A family of Cambodian refugees that came to Bristol after the Khmer Rouge genocide is being featured in an upcoming exhibit at the American Textile History Museum in Lowell, Mass.
The name of the exhibit is "More Than a Number," and it’s a Light of Cambodian Children project. Its goal is to show that Cambodian refugees are "More Than a Number," said Sopheap Theam, a 1998 graduate of Bristol Eastern High School and member of the committee putting the exhibit together.
Theam came to the United States with her family in 1984 sponsored by Zion Lutheran Church in Bristol. She grew up in Bristol and moved away after she graduated from college. She still has family members in the area, who are active at Zion Lutheran, but she moved to Lowell, where her mother lives.
Theam’s interest in her family history peaked recently when she went to Cambodia with her family.
Now 30, she was able to see where she was born, which her parents described to her as "a jungle" when she was growing up.
"It’s very humbling to know where I could have been and what my parents went through," she said.
She said Cambodian refugee parents don’t often tell their children what they went through during the Khmer Rouge regime.
"They kept quiet," she said. "We should know what they went through."
She also saw old photos of her family, some where they’re wearing the numbers they received in prison during the Khmer Rouge regime. Pol Pot and his Khmer Rouge ruled Cambodia from 1975 to 1979, a time with mass starvation, executions and forced labor. About 2 million Cambodians died in the "killing fields" of the Cambodian genocide.
"The Khmer Rouge identified prisoners with these numbers," Theap said. "This was their death number. We realized that that’s all we were given, was a number."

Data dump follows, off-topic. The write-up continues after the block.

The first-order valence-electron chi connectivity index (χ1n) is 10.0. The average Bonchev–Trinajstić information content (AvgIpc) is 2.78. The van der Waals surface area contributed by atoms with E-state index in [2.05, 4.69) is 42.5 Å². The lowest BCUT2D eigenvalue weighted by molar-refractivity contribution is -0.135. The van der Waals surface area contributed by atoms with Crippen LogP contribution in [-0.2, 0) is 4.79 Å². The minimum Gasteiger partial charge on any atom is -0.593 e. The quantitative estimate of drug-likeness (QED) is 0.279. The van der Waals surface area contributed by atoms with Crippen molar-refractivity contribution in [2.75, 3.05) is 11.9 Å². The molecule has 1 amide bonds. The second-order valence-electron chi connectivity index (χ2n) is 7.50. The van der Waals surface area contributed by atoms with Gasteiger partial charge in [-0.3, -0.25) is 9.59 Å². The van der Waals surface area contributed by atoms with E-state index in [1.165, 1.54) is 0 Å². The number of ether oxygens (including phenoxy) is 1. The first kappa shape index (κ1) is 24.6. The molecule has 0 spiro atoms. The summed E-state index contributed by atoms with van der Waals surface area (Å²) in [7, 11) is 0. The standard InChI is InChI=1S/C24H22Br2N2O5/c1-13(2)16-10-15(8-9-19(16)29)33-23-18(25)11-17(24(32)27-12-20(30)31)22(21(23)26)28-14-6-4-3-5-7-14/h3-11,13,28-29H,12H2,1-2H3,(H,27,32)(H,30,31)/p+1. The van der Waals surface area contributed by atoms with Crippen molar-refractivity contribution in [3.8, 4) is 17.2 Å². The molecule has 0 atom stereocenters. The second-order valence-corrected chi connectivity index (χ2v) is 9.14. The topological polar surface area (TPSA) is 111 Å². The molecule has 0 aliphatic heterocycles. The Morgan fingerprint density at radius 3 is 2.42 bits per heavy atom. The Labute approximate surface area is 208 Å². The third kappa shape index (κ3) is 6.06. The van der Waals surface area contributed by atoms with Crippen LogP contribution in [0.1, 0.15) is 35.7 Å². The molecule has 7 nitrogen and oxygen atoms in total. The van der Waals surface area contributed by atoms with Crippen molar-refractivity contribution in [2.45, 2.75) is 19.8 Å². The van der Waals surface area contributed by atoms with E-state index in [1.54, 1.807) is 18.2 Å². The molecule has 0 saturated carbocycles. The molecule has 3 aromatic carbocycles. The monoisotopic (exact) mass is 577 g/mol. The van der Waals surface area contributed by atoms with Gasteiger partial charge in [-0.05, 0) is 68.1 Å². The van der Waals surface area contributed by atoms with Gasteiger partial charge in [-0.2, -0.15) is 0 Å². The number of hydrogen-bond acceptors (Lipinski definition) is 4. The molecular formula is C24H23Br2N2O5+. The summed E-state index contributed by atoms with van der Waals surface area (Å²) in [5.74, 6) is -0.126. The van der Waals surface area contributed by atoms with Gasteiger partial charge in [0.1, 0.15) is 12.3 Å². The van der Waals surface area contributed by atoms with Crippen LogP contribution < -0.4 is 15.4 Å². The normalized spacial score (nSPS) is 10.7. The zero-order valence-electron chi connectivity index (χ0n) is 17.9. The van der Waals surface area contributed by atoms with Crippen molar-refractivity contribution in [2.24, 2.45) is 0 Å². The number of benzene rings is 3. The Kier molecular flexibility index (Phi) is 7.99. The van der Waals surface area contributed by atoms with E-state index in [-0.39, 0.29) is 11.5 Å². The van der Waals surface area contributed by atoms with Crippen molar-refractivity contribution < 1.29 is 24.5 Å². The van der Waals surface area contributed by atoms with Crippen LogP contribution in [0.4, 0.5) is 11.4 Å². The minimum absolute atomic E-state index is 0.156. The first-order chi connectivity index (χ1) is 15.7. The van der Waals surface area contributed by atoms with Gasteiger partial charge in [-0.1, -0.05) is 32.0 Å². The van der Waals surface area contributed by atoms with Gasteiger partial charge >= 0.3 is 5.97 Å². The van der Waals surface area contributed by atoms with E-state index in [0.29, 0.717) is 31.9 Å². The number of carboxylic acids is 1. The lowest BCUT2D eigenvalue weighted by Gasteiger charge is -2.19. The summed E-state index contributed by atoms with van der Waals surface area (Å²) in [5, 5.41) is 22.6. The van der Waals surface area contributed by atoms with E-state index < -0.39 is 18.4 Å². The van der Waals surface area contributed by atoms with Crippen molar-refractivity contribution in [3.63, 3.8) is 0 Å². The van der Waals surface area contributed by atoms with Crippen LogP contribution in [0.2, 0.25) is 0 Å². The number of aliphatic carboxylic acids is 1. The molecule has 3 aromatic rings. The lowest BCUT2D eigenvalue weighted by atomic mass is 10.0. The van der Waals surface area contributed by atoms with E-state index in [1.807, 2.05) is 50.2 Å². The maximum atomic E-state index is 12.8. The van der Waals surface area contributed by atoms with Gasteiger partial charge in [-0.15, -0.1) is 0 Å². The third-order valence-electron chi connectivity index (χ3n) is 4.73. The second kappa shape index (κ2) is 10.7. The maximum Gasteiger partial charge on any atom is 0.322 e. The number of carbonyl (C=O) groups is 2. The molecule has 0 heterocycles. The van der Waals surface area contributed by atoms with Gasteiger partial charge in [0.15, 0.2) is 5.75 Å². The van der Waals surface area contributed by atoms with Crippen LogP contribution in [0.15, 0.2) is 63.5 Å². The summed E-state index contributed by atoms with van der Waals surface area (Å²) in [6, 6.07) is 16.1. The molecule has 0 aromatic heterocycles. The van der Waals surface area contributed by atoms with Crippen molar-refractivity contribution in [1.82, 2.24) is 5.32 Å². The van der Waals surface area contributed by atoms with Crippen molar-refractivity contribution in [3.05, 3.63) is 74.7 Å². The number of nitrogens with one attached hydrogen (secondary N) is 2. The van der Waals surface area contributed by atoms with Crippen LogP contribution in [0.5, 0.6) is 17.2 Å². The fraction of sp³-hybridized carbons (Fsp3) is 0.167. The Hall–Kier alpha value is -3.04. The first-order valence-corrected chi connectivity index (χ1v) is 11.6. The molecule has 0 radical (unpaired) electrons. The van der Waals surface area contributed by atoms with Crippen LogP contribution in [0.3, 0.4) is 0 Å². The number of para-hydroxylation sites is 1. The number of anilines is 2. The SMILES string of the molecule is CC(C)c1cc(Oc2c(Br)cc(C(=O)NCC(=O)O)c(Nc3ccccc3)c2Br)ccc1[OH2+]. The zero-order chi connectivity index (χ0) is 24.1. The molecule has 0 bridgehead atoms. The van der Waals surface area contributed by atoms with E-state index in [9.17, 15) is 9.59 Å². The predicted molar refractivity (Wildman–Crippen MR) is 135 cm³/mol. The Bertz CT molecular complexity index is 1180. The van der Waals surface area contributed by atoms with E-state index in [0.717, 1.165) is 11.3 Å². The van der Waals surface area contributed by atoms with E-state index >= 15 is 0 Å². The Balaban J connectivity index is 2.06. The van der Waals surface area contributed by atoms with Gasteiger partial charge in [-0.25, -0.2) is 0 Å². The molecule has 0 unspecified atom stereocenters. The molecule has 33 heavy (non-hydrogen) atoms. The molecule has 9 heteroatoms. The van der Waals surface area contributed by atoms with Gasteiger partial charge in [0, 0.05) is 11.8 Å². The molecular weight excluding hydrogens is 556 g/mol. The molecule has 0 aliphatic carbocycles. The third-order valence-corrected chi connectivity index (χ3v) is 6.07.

Theam and members of her family managed to survive the regime, but after 1979, they were forced out of refugee camps. That was when several churches stepped in and sponsored Cambodian families to come to America.
Theam and her family came to Bristol in 1984. Theam noted that her family’s sponsor from Zion Lutheran, Shirley Dickau, is still at the church, and part of her family is still there.
Dickau said the church started sponsoring families in 1975 and continued to do so until 1990. In all, the church helped about 200 people from Cambodia, Vietnam and Laos come to the United States. They were "a joy for us to sponsor," she said.
Theam’s family’s story of life during the Khmer Rouge and coming to America, along with photographs, will be featured in "More Than a Number."
She said the vision for "More Than a Number" came from Kowith Kret, a Cambodian refugee who now lives in Lowell. Kret is a family friend of Theam’s. The executive director of Light of Cambodian Children is Sayon Soeun, who is Theam’s brother-in-law. Soeun was sponsored by a church in Middletown.
"More Than a Number" will run at the American Textile History Museum, on 491 Dutton St., Lowell, Mass., from April 17 to July 25. Theam said the project committee hopes it will encourage more Cambodians to share their stories, and she asks that Cambodians in Bristol and in Connecticut to submit their stories to the project.
She said this project has been active for 5 years – starting with a grassroots campaign. The committee wants the exhibit to travel the United States and the world to spread its message.
More information on the exhibit and the Light of Cambodian Children can be found at http://reaksmey.org/ or by e-mailing firstname.lastname@example.org.